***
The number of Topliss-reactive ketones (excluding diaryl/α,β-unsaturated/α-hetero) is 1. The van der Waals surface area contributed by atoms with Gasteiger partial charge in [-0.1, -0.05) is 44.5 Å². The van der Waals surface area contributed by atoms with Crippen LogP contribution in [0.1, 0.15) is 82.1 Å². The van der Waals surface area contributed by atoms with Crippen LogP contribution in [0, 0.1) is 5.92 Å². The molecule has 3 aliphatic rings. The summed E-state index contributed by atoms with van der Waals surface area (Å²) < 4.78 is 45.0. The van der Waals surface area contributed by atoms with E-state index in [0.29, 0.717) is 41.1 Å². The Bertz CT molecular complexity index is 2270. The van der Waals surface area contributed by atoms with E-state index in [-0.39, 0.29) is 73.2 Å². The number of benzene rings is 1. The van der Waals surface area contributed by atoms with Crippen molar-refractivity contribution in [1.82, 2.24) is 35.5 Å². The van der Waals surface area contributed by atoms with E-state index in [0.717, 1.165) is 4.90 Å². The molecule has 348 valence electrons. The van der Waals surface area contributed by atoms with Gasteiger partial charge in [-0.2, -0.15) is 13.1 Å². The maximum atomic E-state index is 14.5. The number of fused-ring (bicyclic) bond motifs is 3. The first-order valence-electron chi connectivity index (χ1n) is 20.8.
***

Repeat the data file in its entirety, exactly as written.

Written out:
The number of Topliss-reactive ketones (excluding diaryl/α,β-unsaturated/α-hetero) is 1. The van der Waals surface area contributed by atoms with Gasteiger partial charge in [-0.1, -0.05) is 44.5 Å². The van der Waals surface area contributed by atoms with Crippen LogP contribution in [0.1, 0.15) is 82.1 Å². The van der Waals surface area contributed by atoms with Crippen LogP contribution in [0, 0.1) is 5.92 Å². The molecule has 3 aliphatic rings. The summed E-state index contributed by atoms with van der Waals surface area (Å²) < 4.78 is 45.0. The van der Waals surface area contributed by atoms with E-state index in [0.29, 0.717) is 41.1 Å². The Bertz CT molecular complexity index is 2270. The van der Waals surface area contributed by atoms with E-state index in [-0.39, 0.29) is 73.2 Å². The number of benzene rings is 1. The van der Waals surface area contributed by atoms with Crippen molar-refractivity contribution in [1.82, 2.24) is 35.5 Å². The van der Waals surface area contributed by atoms with E-state index in [0.717, 1.165) is 4.90 Å². The molecule has 348 valence electrons. The van der Waals surface area contributed by atoms with Gasteiger partial charge in [-0.2, -0.15) is 13.1 Å². The maximum atomic E-state index is 14.5. The number of fused-ring (bicyclic) bond motifs is 3. The first-order valence-electron chi connectivity index (χ1n) is 20.8.